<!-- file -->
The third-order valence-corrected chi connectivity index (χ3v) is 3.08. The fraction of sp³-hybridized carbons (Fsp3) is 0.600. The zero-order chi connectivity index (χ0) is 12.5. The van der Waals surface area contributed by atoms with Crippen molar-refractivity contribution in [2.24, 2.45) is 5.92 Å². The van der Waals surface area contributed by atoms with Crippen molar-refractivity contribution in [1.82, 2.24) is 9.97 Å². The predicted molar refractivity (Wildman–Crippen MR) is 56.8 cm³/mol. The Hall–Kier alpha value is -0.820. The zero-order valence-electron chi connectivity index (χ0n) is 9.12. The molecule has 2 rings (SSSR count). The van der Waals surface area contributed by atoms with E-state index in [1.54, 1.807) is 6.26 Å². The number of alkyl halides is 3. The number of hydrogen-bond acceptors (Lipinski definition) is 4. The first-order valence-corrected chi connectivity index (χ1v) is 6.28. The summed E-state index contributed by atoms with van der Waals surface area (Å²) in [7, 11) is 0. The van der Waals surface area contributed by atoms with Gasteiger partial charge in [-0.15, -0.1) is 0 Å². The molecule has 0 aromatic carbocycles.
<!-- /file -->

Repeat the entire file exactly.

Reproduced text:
The third-order valence-corrected chi connectivity index (χ3v) is 3.08. The fraction of sp³-hybridized carbons (Fsp3) is 0.600. The zero-order chi connectivity index (χ0) is 12.5. The van der Waals surface area contributed by atoms with Crippen molar-refractivity contribution in [2.24, 2.45) is 5.92 Å². The van der Waals surface area contributed by atoms with Crippen molar-refractivity contribution in [1.82, 2.24) is 9.97 Å². The predicted molar refractivity (Wildman–Crippen MR) is 56.8 cm³/mol. The Hall–Kier alpha value is -0.820. The zero-order valence-electron chi connectivity index (χ0n) is 9.12. The molecule has 2 rings (SSSR count). The van der Waals surface area contributed by atoms with E-state index in [1.54, 1.807) is 6.26 Å². The number of alkyl halides is 3. The number of hydrogen-bond acceptors (Lipinski definition) is 4. The first-order valence-corrected chi connectivity index (χ1v) is 6.28. The summed E-state index contributed by atoms with van der Waals surface area (Å²) in [7, 11) is 0. The van der Waals surface area contributed by atoms with Gasteiger partial charge in [-0.15, -0.1) is 0 Å². The molecule has 0 aromatic carbocycles.